Work starts on Minimum Income Guarantee

The Scottish Government said on Tuesday it is taking the “first steps on the road” to establishing a Scottish Minimum Income Guarantee (MIG).

Social Justice Secretary Shona Robison co-chaired the first meeting of a new steering group “to drive forward the ambitious new policy with the aim of reducing poverty, inequality and insecurity.”

The Scottish Government said Robison also launched a consultation to gather views on how establishing a Minimum Income Guarantee — which would provide an assurance “that everyone would have enough money to live a dignified, healthy and financially secure life” – could be designed and delivered in Scotland.

Robison said: “We are committed to progressing the delivery of a Minimum Income Guarantee, which could be revolutionary in our fight against poverty.

“It is a clear demonstration of our ambition and aspiration for Scotland.

“The policy is innovative, bold and radical.

“It reflects our clear desire to do everything with our limited powers to deliver the change needed, using every lever at our disposal.

“Eradicating child poverty and building a fairer, more equal country must be a national mission, not just for the government, but our parliament and broader society.

“We recognise this is a cross-government responsibility and we are focused on working together to push forward poverty reduction in Scotland.

“We must look at ways of maximising household incomes from work and social security, as well as reducing costs on essentials including services such as childcare.

“Introducing a Minimum Income Guarantee will not be easy and it will not happen overnight, but there is a willingness to deliver on our ambition.”

A Minimum Income Guarantee would not be solely a social security payment or a top up of existing benefits.

It could be met through a combination of employment, tax relief and social security benefits and also via services such as childcare and transport.

The steering group is co-chaired by Russell Gunson, Director of the Institute for Public Policy Research in Scotland, which published a report earlier this year on how a future Minimum Income Guarantee could look.

Gunson said: “A Minimum Income Guarantee could transform the lives of people across Scotland, setting an income floor in Scotland beneath which no one would fall.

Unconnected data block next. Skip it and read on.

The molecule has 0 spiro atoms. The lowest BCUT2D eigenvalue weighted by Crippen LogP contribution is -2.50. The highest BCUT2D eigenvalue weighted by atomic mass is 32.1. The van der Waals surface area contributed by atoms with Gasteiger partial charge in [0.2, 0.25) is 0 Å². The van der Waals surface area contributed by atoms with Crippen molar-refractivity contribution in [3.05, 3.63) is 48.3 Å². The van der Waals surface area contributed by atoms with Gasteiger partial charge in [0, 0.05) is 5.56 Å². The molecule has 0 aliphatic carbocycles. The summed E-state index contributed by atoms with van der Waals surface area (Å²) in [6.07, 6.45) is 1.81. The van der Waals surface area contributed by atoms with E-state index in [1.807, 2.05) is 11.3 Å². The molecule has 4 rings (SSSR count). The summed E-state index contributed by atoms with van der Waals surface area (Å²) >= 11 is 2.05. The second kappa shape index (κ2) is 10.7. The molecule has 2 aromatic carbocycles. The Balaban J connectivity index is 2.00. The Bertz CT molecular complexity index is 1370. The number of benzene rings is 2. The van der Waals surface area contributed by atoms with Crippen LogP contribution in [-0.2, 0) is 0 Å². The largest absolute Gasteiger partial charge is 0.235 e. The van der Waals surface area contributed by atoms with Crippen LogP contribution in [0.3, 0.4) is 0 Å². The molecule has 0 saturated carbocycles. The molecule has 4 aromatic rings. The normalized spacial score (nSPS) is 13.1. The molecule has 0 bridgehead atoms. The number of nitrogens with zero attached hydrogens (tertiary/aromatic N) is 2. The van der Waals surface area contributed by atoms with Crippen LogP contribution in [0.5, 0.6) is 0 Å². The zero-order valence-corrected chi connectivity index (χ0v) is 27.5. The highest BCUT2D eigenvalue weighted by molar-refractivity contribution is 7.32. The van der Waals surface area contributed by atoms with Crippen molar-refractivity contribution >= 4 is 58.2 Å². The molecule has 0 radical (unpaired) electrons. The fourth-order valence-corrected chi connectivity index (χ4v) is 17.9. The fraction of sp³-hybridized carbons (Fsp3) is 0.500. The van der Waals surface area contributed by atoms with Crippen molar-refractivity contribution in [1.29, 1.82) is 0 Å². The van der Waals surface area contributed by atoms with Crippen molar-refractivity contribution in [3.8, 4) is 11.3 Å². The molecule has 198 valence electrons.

“To build a fairer and stronger Scotland following Covid-19 we will need to think big ideas in Scotland and think just as big on how to implement them.

“The MIG Steering Group is a great step, bringing cross-party representatives and experts from across Scotland together to shape a Minimum Income Guarantee and make progress on delivering it.

“I’m delighted to be co-chair and look forward to working hard together to see tangible progress towards delivering a Minimum Income Guarantee for Scotland over the coming years.”

The group involved in the plans will comprise two-subgroups — a strategy group of MSPs chaired by Robinson and an expert group chaired by Gunson that includes those who with have lived with poverty.

Members of each of the political parties in the Scottish Parliament will be part of the strategy group, including Labour MSP Pam Duncan-Glancy and Conservative MSP Miles Briggs.

The expert group will include Chris Birt of the Joseph Rowntree Foundation, Fiona Collie of Carers Scotland and Mubin Haq of the Standard Life Foundation.

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Mark McSherry
Dalriada Media LLC sites are edited by veteran news journalist Mark McSherry, a former staff editor and reporter with Reuters, Bloomberg and major newspapers including the South China Morning Post, London's Sunday Times and The Scotsman. McSherry's journalism has also appeared in The Washington Post, The Guardian, The Independent, The New York Times, London's Evening Standard and Forbes. McSherry is also a professor of journalism and communication arts in universities and colleges in New York City. Scottish-born McSherry has an MBA from the University of Edinburgh and a Certificate in Global Affairs from New York University.